Request a Consultation

Need help with a research project? With identifying and solving a problem in your workplace? Or advice on how to design a system/interface/device?

Faculty in the UM Center for Ergonomics have extensive experience with R&D projects on a wide range of topics, in many different application domains, and using a large repertoire of tools and techniques. If you are facing a challenging question or project that we can provide assistance with, please review the information below regarding our consultants and to schedule a meeting. If you are not sure how to proceed or which consultant might best suit your needs, please contact Nadine Sarter (sarter@umich.edu) to discuss your interests and possible ways to work with us.

Fees for consulting services are determined on a case-by-case basis.

Nadine’s Consulting Topics

Attention and interruption management


How to support operators in managing their limited attentional resources to cope with challenges like data overload, frequent interruptions and the need to timeshare multiple tasks.

Complex system failures


How to help operators anticipate, diagnose and cope with breakdowns of complex systems that involve a large number of elements which interact extensively, often in unforeseen ways.

Human error


How to support the detection, diagnosis and recovery from erroneous actions and assessments through design and training.

Human-automation interaction


How to design highly automated systems and (semi)autonomous agents to ensure that they communicate and collaborate effectively with their human counterparts.

Human-robot interaction


How to design highly automated systems and (semi)autonomous agents to ensure that they communicate and collaborate effectively with their human counterparts.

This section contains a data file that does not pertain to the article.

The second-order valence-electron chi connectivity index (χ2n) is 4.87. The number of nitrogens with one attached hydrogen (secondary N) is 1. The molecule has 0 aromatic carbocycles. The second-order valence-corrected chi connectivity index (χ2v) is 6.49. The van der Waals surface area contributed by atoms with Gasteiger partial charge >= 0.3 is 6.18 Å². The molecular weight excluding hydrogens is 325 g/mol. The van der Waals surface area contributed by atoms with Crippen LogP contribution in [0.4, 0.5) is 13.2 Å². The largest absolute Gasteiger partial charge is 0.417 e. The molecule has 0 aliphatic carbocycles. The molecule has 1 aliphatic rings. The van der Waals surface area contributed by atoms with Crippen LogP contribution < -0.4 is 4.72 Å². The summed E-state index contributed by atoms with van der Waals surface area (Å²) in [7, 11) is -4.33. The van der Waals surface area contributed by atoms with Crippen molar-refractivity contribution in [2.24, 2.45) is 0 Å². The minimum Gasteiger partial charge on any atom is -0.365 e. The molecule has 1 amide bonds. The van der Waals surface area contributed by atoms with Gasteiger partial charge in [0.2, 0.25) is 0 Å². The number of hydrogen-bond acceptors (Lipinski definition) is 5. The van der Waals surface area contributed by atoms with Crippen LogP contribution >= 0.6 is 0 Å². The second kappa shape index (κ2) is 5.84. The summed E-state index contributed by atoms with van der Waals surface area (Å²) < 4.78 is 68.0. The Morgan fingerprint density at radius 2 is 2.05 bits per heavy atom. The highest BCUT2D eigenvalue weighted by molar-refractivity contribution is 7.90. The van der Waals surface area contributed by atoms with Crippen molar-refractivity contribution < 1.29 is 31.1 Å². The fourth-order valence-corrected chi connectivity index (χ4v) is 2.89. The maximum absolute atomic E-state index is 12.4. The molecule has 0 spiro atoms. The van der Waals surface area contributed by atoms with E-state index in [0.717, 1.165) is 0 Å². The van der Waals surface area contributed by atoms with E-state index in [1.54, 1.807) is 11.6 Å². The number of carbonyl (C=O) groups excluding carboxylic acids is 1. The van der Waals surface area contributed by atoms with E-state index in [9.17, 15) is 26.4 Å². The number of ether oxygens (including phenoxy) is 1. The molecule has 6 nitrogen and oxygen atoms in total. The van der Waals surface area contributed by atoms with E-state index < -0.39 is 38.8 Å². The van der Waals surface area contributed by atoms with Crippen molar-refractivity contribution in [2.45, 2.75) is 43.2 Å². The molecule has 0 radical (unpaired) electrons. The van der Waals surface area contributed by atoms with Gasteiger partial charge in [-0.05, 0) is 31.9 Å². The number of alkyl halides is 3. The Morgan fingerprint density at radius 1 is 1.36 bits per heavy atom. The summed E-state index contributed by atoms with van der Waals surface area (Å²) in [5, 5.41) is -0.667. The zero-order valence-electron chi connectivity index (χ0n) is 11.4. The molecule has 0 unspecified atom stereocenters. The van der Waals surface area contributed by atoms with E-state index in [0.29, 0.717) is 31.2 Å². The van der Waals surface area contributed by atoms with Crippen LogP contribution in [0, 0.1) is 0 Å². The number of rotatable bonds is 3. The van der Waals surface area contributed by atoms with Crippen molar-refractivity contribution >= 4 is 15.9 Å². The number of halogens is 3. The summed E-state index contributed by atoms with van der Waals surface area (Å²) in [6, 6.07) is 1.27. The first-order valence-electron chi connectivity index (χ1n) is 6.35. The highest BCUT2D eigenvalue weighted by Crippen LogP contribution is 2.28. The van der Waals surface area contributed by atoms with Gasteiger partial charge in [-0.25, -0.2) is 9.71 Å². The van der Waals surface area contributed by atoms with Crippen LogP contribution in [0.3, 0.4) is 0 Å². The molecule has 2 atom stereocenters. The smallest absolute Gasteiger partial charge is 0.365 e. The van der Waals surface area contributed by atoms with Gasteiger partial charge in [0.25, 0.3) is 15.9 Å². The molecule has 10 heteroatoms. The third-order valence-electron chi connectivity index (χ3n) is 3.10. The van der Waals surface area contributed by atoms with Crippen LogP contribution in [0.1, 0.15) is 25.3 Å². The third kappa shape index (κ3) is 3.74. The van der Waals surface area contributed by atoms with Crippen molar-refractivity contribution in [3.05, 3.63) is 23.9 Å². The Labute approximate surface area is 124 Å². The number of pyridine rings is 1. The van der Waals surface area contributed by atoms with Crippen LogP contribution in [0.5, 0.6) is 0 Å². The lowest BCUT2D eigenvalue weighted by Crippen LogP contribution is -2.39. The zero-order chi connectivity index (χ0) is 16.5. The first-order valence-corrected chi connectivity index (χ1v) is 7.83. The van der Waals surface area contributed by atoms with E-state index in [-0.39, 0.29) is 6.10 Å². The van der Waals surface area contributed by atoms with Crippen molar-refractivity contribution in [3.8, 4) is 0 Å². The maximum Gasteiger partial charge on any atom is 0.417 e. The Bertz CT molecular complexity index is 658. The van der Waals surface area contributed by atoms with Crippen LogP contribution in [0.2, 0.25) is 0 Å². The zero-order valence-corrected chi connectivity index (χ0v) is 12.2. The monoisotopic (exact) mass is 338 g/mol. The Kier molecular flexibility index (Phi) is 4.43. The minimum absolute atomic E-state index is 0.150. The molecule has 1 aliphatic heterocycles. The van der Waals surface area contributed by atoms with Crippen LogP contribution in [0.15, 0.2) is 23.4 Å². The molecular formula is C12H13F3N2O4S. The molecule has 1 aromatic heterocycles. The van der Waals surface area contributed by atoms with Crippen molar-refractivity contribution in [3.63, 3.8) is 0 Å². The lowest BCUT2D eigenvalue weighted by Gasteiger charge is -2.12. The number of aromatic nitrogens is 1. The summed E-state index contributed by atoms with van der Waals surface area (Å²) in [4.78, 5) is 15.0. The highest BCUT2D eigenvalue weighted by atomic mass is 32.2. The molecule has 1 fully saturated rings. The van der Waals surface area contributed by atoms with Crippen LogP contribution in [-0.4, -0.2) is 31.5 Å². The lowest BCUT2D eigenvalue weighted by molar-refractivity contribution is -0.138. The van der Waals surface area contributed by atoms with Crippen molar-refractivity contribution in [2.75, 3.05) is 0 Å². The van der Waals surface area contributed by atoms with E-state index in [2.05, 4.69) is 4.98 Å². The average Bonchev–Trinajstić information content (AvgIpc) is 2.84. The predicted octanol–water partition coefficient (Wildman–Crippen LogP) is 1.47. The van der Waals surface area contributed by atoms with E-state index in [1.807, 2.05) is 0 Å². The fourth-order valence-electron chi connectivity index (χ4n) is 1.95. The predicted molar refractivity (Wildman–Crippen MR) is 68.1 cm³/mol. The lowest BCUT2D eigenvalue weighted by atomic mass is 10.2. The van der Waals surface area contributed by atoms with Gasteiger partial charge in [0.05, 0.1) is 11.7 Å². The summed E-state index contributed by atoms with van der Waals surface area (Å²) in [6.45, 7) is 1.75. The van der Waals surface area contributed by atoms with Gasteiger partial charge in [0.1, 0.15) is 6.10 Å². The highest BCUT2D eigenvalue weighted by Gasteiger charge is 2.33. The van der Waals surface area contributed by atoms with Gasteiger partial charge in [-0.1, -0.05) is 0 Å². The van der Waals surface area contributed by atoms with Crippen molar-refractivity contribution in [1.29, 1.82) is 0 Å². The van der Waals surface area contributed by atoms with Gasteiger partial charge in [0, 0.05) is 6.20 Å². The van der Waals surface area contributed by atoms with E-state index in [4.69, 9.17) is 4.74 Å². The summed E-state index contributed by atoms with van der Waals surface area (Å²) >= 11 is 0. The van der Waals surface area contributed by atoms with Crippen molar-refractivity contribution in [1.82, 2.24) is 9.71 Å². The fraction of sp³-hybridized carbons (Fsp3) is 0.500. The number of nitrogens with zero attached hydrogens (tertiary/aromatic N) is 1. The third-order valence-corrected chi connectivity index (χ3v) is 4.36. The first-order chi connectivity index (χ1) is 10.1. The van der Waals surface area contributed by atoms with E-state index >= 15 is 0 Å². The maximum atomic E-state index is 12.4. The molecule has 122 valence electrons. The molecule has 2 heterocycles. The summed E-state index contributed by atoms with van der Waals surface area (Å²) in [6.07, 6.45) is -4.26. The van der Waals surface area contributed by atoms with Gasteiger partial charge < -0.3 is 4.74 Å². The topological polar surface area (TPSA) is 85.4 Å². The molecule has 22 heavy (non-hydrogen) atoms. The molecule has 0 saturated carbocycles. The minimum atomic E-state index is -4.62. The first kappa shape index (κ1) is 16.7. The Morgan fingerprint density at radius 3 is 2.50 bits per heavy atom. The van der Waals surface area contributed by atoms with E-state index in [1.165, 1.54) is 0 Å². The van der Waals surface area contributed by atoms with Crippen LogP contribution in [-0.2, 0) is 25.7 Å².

Multimodal interface design


How to design displays that distribute information across various sensory channels (vision, touch and audition) to offload the often overburdened visual modality and support functions like redundancy and immersion.

 

Bernard’s Consulting Topics

Human vibration


Exposure to localized or whole body vibration is known to produce negative health effects, alter movement control and perception and exacerbate muscle fatigue. The mechanisms underlying these phenomena are a function of both the magnitude and frequency of vibration. The effects of human vibration are investigated to understand health issues as well as human performance decrements as a function of vibration parameters. For example, alterations of posture and movement perception, and reaching activities or the influence of drill bit wear on hand-arm vibration exposure are currently investigated.

Muscle fatigue


High or low levels of muscle activity can lead to a decrease in muscle ability to produce or control force. These outcomes are associated with muscle fatigue, which is considered a precursor to musculoskeletal disorders. Multiple mechanisms contribute to muscle fatigue, and fatigue may persist several hours after the end of muscle exertion. The influence of the type of muscle exertion on muscle fatigue (e.g., the effects of prolonged standing, sustained low level muscle contractions, or neck muscles myalgia) are investigated, and the effects of muscle fatigue on occupational activities are analyzed to prevent musculoskeletal disorder.

Sensory-motor systems and motor coordination


The functioning of the sensory-motor system is tested to understand human performance and /or their alterations as a function of injuries or muscle fatigue. Currently, we focus on trapezius muscle control in office work and sensor-motor deficits induced by stroke to improve rehabilitation procedures.

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